Mauritanian Islamists Reject the Idea of External Intervention in Mali

Amid Mali’s ongoing crisis, the Economic Community of West African States (ECOWAS) has proposed to send some 3,000 troops there to help Malian government forces retake the Islamist-held north. Other external actors, such as France, have indicated that they would support such an intervention logistically. Talk of interventions is drawing reactions within Mali but also from its neighbors.

Reactions in Mauritania, Mali’s neighbor to the west, are worth watching. Mauritania sent troops into northern Mali on several occasions in 2010 and 2011 pursuing fighters from Al Qaeda in the Islamic Maghreb (AQIM). This August, Mauritanian President Mohamed Ould Abdel Aziz stated that his country will not intervene militarily in Mali. Mauritania is not a member of ECOWAS. Last week, Abdel Aziz met with General Carter Ham, head of US AFRICOM, to discuss the potential for intervention in Mali, but few details of the meeting are publicly available.

Some constituencies inside Mauritania strongly oppose an external intervention. One such constituency is the segment of Islamists represented by the political party Tewassoul (“The National Rally for Reform and Development”; Arabic site here). Yesterday, the party released a statement against intervention in Mali (Arabic). The statement partly blames Abdel Aziz’s regime for the current crisis in Mali, and has several key planks, paraphrased here:

  • The party supports the territorial integrity of Mali.
  • The party calls on neighboring countries, the African Union, and the United Nations to support negotiations and a non-violent solution to the crisis.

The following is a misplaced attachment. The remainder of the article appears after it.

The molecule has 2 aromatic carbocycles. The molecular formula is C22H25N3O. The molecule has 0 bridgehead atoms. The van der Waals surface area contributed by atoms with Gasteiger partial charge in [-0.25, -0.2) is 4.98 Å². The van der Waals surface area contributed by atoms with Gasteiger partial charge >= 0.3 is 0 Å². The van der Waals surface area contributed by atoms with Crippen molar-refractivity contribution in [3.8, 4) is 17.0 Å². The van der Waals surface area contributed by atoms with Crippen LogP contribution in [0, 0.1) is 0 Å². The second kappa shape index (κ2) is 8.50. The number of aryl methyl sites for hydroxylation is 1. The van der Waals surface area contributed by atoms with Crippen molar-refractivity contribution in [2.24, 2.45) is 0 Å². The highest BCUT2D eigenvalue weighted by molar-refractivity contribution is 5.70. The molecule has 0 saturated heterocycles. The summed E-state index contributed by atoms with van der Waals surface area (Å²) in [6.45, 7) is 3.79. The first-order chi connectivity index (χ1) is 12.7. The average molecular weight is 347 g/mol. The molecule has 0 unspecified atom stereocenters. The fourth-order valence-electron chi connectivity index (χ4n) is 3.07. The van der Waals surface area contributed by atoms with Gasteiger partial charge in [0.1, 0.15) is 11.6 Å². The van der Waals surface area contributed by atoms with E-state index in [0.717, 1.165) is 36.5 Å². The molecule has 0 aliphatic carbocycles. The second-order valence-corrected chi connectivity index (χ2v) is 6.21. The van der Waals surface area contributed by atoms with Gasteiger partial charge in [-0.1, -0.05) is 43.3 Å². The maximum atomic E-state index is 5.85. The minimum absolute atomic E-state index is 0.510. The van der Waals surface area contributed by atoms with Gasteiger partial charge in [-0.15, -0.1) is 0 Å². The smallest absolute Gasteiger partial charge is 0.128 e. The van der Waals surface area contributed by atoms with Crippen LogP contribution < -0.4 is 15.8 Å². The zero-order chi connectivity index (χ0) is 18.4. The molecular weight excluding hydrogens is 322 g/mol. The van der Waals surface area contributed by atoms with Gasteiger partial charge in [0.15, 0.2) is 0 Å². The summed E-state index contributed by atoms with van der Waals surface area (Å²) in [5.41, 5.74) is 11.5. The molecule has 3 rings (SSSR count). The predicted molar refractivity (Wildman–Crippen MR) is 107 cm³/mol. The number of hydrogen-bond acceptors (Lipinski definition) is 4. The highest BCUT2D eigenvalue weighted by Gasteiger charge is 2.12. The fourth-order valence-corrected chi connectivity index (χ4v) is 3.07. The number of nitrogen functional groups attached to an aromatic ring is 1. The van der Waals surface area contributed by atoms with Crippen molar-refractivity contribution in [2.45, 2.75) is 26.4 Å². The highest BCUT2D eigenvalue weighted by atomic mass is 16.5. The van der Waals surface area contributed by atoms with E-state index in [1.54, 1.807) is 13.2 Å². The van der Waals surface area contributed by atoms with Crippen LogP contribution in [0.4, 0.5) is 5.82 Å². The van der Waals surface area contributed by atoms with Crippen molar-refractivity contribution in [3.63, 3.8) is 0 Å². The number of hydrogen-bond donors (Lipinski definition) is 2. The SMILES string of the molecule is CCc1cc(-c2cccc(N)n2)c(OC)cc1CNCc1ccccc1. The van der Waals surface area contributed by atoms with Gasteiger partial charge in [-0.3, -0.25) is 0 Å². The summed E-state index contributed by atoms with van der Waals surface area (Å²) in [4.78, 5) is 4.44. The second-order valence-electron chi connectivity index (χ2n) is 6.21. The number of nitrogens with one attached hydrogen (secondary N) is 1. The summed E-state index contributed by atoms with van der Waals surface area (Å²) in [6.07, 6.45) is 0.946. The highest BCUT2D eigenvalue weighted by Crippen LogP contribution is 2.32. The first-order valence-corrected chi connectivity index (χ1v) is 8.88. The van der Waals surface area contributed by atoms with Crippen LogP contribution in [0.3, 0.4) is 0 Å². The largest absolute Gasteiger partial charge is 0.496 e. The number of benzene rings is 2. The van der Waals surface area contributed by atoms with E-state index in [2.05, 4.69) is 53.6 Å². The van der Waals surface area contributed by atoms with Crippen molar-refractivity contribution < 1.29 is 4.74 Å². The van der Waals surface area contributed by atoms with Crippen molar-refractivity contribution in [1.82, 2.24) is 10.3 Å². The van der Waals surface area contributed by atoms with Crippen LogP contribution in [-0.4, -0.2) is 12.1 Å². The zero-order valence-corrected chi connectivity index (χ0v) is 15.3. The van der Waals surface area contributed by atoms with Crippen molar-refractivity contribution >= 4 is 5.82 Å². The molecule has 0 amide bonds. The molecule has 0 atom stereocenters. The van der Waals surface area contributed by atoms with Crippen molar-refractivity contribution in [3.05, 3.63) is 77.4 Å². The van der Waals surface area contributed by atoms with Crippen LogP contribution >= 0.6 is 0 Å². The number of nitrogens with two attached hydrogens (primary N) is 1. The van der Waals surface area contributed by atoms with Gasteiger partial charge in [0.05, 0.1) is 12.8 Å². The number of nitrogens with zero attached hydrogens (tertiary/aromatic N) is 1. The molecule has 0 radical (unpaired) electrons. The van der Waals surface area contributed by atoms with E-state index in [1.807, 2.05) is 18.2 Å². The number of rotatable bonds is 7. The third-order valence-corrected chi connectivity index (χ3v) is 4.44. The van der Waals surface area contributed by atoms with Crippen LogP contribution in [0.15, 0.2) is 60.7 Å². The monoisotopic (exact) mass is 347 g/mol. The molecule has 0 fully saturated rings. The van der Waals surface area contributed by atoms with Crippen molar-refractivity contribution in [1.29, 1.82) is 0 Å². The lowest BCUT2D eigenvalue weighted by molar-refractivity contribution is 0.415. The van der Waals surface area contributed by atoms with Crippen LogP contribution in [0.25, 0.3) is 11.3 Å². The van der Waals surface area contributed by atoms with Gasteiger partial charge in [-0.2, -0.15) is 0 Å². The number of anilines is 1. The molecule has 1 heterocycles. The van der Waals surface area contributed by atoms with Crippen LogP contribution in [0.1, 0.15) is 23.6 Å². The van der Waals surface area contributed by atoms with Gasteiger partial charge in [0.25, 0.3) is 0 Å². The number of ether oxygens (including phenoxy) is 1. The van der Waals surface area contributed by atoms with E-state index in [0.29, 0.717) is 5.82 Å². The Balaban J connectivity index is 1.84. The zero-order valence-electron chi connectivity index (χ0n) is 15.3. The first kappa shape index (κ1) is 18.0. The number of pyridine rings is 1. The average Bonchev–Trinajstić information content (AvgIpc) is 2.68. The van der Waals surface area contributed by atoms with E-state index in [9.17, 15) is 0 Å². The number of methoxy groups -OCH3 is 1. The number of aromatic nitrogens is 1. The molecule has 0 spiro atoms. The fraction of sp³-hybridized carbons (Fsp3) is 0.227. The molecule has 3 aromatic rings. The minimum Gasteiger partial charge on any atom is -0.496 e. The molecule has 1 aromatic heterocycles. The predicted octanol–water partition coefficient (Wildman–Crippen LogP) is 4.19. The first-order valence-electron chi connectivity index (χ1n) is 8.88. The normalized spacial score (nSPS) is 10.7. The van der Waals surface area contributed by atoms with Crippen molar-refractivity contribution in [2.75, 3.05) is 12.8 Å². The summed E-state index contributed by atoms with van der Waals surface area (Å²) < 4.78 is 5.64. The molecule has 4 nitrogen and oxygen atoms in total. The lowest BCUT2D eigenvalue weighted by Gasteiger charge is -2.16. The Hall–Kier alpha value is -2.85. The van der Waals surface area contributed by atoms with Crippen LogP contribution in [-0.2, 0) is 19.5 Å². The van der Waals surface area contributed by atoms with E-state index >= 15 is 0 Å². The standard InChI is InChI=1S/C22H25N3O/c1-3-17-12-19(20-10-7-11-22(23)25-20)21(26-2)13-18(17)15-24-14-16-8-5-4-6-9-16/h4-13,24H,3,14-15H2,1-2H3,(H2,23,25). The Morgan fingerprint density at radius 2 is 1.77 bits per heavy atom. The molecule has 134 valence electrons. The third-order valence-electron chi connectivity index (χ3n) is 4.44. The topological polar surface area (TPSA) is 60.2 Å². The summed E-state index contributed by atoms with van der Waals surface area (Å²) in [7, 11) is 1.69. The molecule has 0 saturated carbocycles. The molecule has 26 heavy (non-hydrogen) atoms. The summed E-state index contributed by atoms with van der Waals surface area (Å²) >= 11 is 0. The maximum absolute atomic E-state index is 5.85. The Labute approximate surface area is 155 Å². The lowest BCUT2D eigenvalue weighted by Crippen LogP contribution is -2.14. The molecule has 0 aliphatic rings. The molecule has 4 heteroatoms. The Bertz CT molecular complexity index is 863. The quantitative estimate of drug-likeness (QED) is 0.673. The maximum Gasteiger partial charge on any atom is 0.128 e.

• The party warns of “disastrous and negative consequences for the region as a whole from any foreign intervention guided by Western countries on the basis of their agenda and their interests.”
  • The party opposes any Mauritanian support, military or logistical, for a military intervention in Mali.

Mauritanian Islamists are far from being the dominant political players in the country – in the last presidential elections, Tewassoul’s candidate Jamil Mansour placed fourth in the official results, with around 5% of the vote – yet they have at times acted as a significant pressure group, particularly with regard to foreign policy. Analysts have cited Islamists’ street demonstrations and political mobilization as a factor in prompting Mauritania’s decision to suspend relations with Israel in 2009. Mauritanian Islamists have been effective in articulating popular sentiments against forms of perceived neo-colonialism in Mauritania and the region.

Tewassoul’s statement, then, has significance for understanding how Islamists of different stripes are reacting to the situation in Mali and how the issue is playing out in Mauritanian domestic politics. I don’t want to overstate the influence Tewassoul has, especially over Abdel Aziz. But Tewassoul may have some success mobilizing around this cause.

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